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International announces partnership with EPA to evaluate emissions control technology

MELROSE PARK, IL -- International Truck and Engine Corporation and the United States Environmental Protection Agenc...

MELROSE PARK, IL — International Truck and Engine Corporation and the United States Environmental Protection Agency (EPA) announced a partnership to evaluate a new, low-cost diesel emissions control technology that holds great potential for new cars and trucks.

EPA Administrator Mike Leavitt announced the partnership jointly with Daniel C. Ustian, Navistar International Corporation’s chairman, president and chief executive officer, at International’s engine technical center in Melrose Park.

"We’ve worked collaboratively with the EPA on emissions control for many years, and it’s given us a great advantage in finding low-cost, viable solutions to customers’ needs," Ustian said. "This new partnership with the EPA enhances our opportunity to deliver a low-cost diesel solution that will meet 2007 light-duty standards and 2010 heavy-duty standards. This solution in turn will help diesel reach its potential as the one technology that can help America quickly improve its auto mileage, reduce its use of foreign oil and cut the carbon dioxide emissions that have been linked to global climate change. We’re proud to partner with the EPA on this historic and groundbreaking initiative."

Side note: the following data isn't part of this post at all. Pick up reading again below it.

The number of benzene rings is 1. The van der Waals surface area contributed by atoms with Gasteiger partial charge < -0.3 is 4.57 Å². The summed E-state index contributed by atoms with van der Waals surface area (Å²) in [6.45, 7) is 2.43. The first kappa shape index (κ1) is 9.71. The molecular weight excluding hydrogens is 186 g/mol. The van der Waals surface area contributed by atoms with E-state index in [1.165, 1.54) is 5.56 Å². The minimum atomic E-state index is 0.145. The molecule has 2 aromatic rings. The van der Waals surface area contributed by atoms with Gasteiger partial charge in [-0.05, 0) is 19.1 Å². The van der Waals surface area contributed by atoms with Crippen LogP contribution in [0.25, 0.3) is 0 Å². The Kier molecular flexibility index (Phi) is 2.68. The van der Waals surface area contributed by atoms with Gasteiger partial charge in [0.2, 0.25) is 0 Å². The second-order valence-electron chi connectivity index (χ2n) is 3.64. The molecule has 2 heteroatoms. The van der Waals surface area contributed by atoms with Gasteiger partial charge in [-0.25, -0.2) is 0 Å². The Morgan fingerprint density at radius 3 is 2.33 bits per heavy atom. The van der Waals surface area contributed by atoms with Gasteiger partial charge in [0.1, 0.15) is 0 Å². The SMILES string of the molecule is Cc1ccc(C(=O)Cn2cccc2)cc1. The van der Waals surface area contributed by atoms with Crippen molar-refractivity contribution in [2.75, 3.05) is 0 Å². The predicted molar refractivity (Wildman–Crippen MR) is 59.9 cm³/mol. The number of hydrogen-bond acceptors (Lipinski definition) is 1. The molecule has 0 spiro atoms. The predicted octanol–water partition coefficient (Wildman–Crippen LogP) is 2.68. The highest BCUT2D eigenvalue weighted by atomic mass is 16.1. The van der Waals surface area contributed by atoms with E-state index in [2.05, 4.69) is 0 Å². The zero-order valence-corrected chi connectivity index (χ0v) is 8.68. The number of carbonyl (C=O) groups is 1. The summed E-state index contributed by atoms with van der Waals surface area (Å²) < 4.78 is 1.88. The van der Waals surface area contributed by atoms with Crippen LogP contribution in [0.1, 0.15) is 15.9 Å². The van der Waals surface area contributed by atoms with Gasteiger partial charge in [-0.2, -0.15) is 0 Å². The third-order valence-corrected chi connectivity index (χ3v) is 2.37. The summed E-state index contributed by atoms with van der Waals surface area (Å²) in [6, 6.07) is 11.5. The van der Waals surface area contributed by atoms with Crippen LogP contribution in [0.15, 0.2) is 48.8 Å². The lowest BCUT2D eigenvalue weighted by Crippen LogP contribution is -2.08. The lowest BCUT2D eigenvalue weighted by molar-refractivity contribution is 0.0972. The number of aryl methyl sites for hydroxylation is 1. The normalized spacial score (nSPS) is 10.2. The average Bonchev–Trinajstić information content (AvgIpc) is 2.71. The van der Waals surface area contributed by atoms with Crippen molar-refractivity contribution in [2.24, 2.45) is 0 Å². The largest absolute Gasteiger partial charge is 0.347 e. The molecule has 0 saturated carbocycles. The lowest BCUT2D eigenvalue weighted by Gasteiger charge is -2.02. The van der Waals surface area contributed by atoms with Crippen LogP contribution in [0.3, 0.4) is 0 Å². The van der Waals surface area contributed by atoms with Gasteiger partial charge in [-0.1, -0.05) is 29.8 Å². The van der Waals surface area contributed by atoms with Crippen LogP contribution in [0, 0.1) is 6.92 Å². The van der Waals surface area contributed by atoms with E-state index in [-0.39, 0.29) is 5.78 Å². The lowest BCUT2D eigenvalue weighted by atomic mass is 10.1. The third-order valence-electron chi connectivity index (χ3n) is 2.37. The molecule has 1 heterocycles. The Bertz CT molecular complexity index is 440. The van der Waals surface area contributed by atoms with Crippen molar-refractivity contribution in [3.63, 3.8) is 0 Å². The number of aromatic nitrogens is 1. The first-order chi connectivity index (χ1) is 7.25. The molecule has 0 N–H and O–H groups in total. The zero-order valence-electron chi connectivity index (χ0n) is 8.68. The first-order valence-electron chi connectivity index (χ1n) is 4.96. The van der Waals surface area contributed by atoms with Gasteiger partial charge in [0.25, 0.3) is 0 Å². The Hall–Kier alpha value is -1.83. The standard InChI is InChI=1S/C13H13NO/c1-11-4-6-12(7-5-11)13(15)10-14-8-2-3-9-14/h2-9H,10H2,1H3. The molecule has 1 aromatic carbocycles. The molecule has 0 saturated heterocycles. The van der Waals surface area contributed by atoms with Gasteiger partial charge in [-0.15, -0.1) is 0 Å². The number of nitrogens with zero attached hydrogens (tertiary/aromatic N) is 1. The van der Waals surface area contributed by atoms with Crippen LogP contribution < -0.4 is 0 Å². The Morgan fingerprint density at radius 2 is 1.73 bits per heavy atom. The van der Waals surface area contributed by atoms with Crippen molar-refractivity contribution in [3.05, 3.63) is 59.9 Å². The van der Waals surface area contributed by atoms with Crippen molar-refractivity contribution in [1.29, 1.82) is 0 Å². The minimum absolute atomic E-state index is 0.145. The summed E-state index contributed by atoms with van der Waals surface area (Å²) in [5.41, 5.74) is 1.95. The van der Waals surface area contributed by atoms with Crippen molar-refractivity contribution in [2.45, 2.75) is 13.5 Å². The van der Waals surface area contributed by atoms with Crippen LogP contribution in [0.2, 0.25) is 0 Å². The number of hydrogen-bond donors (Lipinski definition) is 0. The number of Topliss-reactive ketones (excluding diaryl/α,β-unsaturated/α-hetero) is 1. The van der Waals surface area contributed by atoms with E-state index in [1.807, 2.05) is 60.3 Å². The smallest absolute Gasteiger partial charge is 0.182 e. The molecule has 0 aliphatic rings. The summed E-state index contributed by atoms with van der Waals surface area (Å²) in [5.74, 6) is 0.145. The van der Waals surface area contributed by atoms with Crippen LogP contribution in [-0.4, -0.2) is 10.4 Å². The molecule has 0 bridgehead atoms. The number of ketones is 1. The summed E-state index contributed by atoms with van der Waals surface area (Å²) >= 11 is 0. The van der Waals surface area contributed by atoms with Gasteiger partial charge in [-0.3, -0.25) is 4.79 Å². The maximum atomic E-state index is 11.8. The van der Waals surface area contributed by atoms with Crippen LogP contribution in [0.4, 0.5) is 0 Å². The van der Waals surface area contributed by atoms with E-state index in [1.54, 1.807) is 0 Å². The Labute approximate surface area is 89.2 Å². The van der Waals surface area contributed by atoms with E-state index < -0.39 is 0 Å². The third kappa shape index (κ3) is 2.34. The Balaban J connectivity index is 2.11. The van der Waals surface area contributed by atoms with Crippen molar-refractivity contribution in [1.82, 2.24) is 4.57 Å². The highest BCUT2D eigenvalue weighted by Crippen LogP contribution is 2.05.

The new technology, Clean Diesel Combustion, uses in-cylinder control of nitrogen oxides (NOx) to reduce or eliminate entirely the need for aftertreatment related to NOx. Building on the EPA’s original development of this technology at its National Vehicle and Fuel Emissions Laboratory in Ann Arbor, Michigan, International will evaluate the technology in its light-duty V6 diesel engine.

At the event, Administrator Leavitt said that this technology shows great potential to further the viability of environmentally friendly diesel power in popular passenger vehicles like SUVs and pickups. Such vehicles would save consumers money, reduce health-related and greenhouse gas emissions, and lower U.S. dependence on imported oil.

The new technology relies on improvements in several diesel engine systems, including fuel injection, air management, turbocharging and combustion. It thus eliminates the need to rely on NOx aftertreatment technologies in order to reach upcoming EPA emissions standards. By reducing the cost of future emissions control, it is expected to make diesel a more viable option for light-duty applications such as automobiles and SUVs.

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